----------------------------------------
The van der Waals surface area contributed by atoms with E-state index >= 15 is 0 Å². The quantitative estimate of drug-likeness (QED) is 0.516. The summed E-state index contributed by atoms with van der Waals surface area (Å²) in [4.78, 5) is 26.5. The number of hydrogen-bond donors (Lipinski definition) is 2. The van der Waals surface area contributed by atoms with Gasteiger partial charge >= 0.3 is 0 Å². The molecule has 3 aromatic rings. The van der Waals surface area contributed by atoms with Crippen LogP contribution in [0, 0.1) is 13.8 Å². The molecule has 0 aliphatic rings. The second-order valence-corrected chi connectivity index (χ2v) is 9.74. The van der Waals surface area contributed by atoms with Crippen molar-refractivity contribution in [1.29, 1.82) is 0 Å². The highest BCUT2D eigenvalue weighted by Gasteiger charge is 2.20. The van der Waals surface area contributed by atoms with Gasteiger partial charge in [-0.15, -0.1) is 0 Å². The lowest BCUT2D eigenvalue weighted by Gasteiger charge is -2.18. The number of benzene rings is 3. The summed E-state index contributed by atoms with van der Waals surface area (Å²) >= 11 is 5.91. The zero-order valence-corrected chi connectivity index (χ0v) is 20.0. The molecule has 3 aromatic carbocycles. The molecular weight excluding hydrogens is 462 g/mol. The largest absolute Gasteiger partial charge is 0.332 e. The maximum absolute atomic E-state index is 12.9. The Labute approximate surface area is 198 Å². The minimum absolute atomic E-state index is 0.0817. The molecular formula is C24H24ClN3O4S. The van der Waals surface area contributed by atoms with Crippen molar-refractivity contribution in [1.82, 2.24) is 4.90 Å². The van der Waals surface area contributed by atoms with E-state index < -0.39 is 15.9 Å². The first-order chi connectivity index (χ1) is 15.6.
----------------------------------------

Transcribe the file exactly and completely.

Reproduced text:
The van der Waals surface area contributed by atoms with E-state index >= 15 is 0 Å². The quantitative estimate of drug-likeness (QED) is 0.516. The summed E-state index contributed by atoms with van der Waals surface area (Å²) in [4.78, 5) is 26.5. The number of hydrogen-bond donors (Lipinski definition) is 2. The van der Waals surface area contributed by atoms with Gasteiger partial charge >= 0.3 is 0 Å². The molecule has 3 aromatic rings. The van der Waals surface area contributed by atoms with Crippen LogP contribution in [0, 0.1) is 13.8 Å². The molecule has 0 aliphatic rings. The second-order valence-corrected chi connectivity index (χ2v) is 9.74. The van der Waals surface area contributed by atoms with Crippen molar-refractivity contribution in [1.29, 1.82) is 0 Å². The highest BCUT2D eigenvalue weighted by Gasteiger charge is 2.20. The van der Waals surface area contributed by atoms with Gasteiger partial charge in [-0.15, -0.1) is 0 Å². The lowest BCUT2D eigenvalue weighted by Gasteiger charge is -2.18. The number of benzene rings is 3. The summed E-state index contributed by atoms with van der Waals surface area (Å²) >= 11 is 5.91. The zero-order valence-corrected chi connectivity index (χ0v) is 20.0. The molecule has 3 aromatic carbocycles. The molecular weight excluding hydrogens is 462 g/mol. The largest absolute Gasteiger partial charge is 0.332 e. The maximum absolute atomic E-state index is 12.9. The Labute approximate surface area is 198 Å². The minimum absolute atomic E-state index is 0.0817. The molecular formula is C24H24ClN3O4S. The van der Waals surface area contributed by atoms with Crippen molar-refractivity contribution in [1.82, 2.24) is 4.90 Å². The van der Waals surface area contributed by atoms with E-state index < -0.39 is 15.9 Å². The first-order chi connectivity index (χ1) is 15.6.